Association between mannose-binding lectin deficiency and cytornegalovirus infection course after organ transplantation.

Détails

ID Serval
serval:BIB_BB114EEEAD4F
Type
Actes de conférence (partie): contribution originale à la littérature scientifique, publiée à l'occasion de conférences scientifiques, dans un ouvrage de compte-rendu (proceedings), ou dans l'édition spéciale d'un journal reconnu (conference proceedings).
Sous-type
Abstract (résumé de présentation): article court qui reprend les éléments essentiels présentés à l'occasion d'une conférence scientifique dans un poster ou lors d'une intervention orale.
Collection
Publications
Titre
Association between mannose-binding lectin deficiency and cytornegalovirus infection course after organ transplantation.
Titre de la conférence
Annual American Transplant Congress
Auteur(s)
Manuel Oriol, Pascual Manuel, Trendelenburg Marten, Muheim Carmen, Meylan Pascal R.
Adresse
San Francisco, United-States, May 5-9, 2007
ISBN
1600-6135
Statut éditorial
Publié
Date de publication
2007
Peer-reviewed
Oui
Volume
7
Série
American Journal of Transplantation
Pages
501
Langue
anglais
Notes
Publication type : Meeting Abstract
Résumé
Background: Mannose binding lectin (MBL) is an innate humoral immune effector
and MBL defi ciency has been suggested as a risk factor for the development of certain
viral infections. However, there is no data about the possible association between MBL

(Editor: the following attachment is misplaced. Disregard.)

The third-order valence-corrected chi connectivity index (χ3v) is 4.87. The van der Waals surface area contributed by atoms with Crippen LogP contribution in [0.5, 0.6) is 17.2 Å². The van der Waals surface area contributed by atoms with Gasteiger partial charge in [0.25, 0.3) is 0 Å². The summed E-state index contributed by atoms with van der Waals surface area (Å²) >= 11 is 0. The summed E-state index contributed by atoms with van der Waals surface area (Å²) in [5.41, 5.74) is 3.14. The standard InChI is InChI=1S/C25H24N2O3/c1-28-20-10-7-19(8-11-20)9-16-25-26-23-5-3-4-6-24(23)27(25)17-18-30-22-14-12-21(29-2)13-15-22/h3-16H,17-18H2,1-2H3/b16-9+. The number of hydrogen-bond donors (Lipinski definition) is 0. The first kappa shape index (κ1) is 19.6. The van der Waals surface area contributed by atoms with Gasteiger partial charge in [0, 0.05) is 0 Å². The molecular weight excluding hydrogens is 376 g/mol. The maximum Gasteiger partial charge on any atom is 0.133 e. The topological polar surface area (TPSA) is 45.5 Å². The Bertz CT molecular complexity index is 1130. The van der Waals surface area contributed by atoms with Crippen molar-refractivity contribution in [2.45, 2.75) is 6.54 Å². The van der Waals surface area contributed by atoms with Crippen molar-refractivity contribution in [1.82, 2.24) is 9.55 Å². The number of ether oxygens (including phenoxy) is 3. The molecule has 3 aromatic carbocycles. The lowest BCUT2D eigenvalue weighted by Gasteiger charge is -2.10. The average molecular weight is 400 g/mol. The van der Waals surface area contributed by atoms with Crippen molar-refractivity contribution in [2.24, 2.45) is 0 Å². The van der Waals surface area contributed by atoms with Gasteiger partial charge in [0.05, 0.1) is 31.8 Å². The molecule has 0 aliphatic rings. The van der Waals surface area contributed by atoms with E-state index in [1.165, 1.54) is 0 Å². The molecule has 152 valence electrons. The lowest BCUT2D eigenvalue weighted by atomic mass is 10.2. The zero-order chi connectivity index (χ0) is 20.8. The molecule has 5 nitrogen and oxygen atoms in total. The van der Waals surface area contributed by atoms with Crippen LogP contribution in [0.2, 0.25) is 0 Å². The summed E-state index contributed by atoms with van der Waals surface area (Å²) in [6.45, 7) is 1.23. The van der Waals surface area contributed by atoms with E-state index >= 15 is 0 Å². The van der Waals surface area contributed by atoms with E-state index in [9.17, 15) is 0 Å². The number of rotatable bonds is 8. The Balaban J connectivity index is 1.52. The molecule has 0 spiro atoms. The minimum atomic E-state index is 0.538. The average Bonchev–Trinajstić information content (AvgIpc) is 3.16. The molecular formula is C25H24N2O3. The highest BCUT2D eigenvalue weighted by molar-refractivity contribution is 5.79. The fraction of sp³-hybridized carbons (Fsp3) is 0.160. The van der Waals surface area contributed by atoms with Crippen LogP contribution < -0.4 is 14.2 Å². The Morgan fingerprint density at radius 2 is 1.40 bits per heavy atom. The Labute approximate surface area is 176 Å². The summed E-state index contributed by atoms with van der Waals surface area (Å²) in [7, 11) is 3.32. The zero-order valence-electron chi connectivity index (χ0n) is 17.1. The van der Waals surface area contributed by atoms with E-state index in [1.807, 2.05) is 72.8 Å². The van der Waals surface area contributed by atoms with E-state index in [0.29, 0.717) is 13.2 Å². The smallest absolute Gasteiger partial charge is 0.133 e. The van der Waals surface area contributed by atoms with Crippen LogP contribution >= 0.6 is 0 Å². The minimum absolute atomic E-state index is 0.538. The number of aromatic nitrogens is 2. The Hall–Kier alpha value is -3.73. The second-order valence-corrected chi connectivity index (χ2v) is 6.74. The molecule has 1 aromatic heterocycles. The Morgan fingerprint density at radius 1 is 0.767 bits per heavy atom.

defi ciency and CMV, especially after organ transplantation.
Methods: We measured MBL levels in 16 kidney transplant recipients with highrisk
CMV serostatus (D+/R-) who received valganciclovir prophylaxis for 3 months
(Study 1). In addition, MBL levels were retrospectively assayed in 55 recipients from
a previous study of organ transplant recipients managed preemptively (Study 2). In
Study 2, protracted CMV infection was associated with recipient CMV seronegativity,
increasing age, and high viral load during the initial episode. In both studies, MBL
defi ciency was diagnosed if MBL levels were <500 ng/ml.
Results: In Study 1, after a follow-up of 12 months, 7 out of 16 patients developed
CMV disease, 4 patients developed asymptomatic CMV infection, and 5 patients
never developed any sign of CMV replication. Overall, 9/16 patients (56%) had MBL
defi ciency: 5/7 (71%) of patients with CMV disease, 4/4 (100%) of patients with
asymptomatic CMV infection, and 0/5 (0%) of patients without CMV infection (p=0.005,
between CMV infection/disease versus no infection). Median MBL concentrations
were higher in patients without CMV infection than in those with CMV infection
(p<0.005). In Study 2, among 30 patients with CMV infection, 9/25 (36%) patients
without MBL defi ciency had a protracted course, while 4/5 (80%) with MBL defi ciency
did so (p=0.07).
Conclusion: Data from two separate patient populations suggest that MBL defi ciency
may be a signifi cant risk factor for late CMV disease/infection after prophylaxis, and
protracted infection after preemptive treatment. This suggests a role for MBL in the
control of CMV infection after organ transplantation.
Mots-clé
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Web of science
Création de la notice
05/01/2011 11:24
Dernière modification de la notice
20/08/2019 15:29
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